Ready to UP YOUR GAME?

All you need is 3 minutes and a rock.

It's true.  Pick up a rock, stone, or any little object that can fit in the palm of your hand and designate about three minutes a day to begin a mindfulness practice.  

Your brain - and as a result, your outcomes - will level up!

You'll have:

  • More focus.
  • More clarity.
  • More energy.
  • More control when the pressure's on!

       ...and that's just the tip of the iceberg.

Mindfulness is not like other contemplative practices.  So if you're someone who "can't meditate," no worries.  

You can do this.  I promise.

The wonderful thing about practicing mindfulness is that you can start small.  REALLY small, and still begin to see some of the benefits.  You can literally begin with three 60 second intervals a day and grow your practice from there!


Click the link below for a free mp3 to get you started.  

(It only takes about 5 minutes to listen to the whole thing, but those only want the technique without learning about the benefits can skip ahead to 2:44).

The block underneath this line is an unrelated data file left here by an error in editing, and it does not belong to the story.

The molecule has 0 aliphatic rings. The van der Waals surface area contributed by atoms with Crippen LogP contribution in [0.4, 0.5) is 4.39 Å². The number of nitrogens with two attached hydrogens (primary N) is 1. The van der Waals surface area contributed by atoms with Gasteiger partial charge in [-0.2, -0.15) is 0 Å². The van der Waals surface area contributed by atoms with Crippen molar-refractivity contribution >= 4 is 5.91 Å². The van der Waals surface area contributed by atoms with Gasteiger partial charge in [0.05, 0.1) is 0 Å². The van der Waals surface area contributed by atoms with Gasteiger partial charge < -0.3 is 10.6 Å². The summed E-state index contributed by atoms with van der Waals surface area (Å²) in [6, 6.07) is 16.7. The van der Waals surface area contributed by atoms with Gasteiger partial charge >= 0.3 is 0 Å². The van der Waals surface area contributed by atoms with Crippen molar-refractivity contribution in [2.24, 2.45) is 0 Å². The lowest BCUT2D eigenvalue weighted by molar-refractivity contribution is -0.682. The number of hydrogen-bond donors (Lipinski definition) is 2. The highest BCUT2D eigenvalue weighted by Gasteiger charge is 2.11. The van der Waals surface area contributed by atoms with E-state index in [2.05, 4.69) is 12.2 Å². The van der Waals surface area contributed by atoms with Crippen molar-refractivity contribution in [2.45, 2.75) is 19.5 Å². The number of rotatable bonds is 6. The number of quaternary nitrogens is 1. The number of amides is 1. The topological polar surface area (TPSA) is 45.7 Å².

Go ahead...give it a try.



Oh Magoo, You've Done It Again...


Oh Magoo, You've Done It Again...


When I was a kid I loved Peter Sellers as Inspector Clouseau.  I’d watch those movies with my Dad and we’d be doubled over laughing, tears in our eyes as the bumbling Clouseau succeeded to the disgust and consternation of Chief Inspector Dreyfus.  As great followers of rules, logic, and ‘doing the right thing,’ Dad and I could actually feel Dreyfus’s pain as he developed a nervous tic from the endless frustration of working with an ‘idiot’ like Clouseau.  It’s a classic - the competent straight man utterly flummoxed by the continued success and easy happiness of the buffoon with whom he is unfairly associated. Whether it's Clouseau and Dreyfus, Spongebob and Squidward, or Mr. Bean and everyone - at every age, we can all relate and this stuff never gets old.

It wasn’t until recently that I started seeing these tales more as a primer for living than mere comedy.  Remember Mr. Magoo?  Everything he saw through his coke-bottle glasses was a distorted version of the world.  Or was it?  He acted upon what he believed to be true and the world unfolded around him accordingly.  Like Clouseau, Spongebob, and Mr. Bean, while we were laughing at them, they were carrying on unfettered by our perceptions and judgements - and they triumphed.